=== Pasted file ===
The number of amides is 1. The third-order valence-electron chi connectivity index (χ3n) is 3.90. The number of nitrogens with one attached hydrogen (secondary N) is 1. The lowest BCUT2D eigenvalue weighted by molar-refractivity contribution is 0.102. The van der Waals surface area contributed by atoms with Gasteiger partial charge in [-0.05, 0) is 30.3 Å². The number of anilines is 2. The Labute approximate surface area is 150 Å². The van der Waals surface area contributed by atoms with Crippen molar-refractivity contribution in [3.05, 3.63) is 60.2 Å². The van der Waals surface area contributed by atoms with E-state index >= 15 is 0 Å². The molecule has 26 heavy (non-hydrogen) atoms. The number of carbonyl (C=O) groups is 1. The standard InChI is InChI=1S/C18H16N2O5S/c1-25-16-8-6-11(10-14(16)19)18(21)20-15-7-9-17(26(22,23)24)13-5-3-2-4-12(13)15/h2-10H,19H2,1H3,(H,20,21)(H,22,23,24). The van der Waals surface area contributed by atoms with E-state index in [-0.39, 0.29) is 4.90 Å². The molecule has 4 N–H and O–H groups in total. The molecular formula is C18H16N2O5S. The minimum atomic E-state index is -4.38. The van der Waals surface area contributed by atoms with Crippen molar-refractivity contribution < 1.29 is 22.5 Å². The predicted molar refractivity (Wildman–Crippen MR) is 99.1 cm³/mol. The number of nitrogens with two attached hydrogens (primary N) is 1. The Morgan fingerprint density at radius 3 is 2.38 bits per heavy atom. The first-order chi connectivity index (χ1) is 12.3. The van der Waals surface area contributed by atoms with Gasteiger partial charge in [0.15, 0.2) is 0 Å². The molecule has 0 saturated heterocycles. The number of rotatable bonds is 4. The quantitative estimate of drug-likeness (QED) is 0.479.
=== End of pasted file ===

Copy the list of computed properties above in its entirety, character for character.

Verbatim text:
The number of amides is 1. The third-order valence-electron chi connectivity index (χ3n) is 3.90. The number of nitrogens with one attached hydrogen (secondary N) is 1. The lowest BCUT2D eigenvalue weighted by molar-refractivity contribution is 0.102. The van der Waals surface area contributed by atoms with Gasteiger partial charge in [-0.05, 0) is 30.3 Å². The number of anilines is 2. The Labute approximate surface area is 150 Å². The van der Waals surface area contributed by atoms with Crippen molar-refractivity contribution in [3.05, 3.63) is 60.2 Å². The van der Waals surface area contributed by atoms with E-state index >= 15 is 0 Å². The molecule has 26 heavy (non-hydrogen) atoms. The number of carbonyl (C=O) groups is 1. The standard InChI is InChI=1S/C18H16N2O5S/c1-25-16-8-6-11(10-14(16)19)18(21)20-15-7-9-17(26(22,23)24)13-5-3-2-4-12(13)15/h2-10H,19H2,1H3,(H,20,21)(H,22,23,24). The van der Waals surface area contributed by atoms with E-state index in [-0.39, 0.29) is 4.90 Å². The molecule has 4 N–H and O–H groups in total. The molecular formula is C18H16N2O5S. The minimum atomic E-state index is -4.38. The van der Waals surface area contributed by atoms with Crippen molar-refractivity contribution < 1.29 is 22.5 Å². The predicted molar refractivity (Wildman–Crippen MR) is 99.1 cm³/mol. The number of nitrogens with two attached hydrogens (primary N) is 1. The Morgan fingerprint density at radius 3 is 2.38 bits per heavy atom. The first-order chi connectivity index (χ1) is 12.3. The van der Waals surface area contributed by atoms with Gasteiger partial charge in [0.15, 0.2) is 0 Å². The molecule has 0 saturated heterocycles. The number of rotatable bonds is 4. The quantitative estimate of drug-likeness (QED) is 0.479.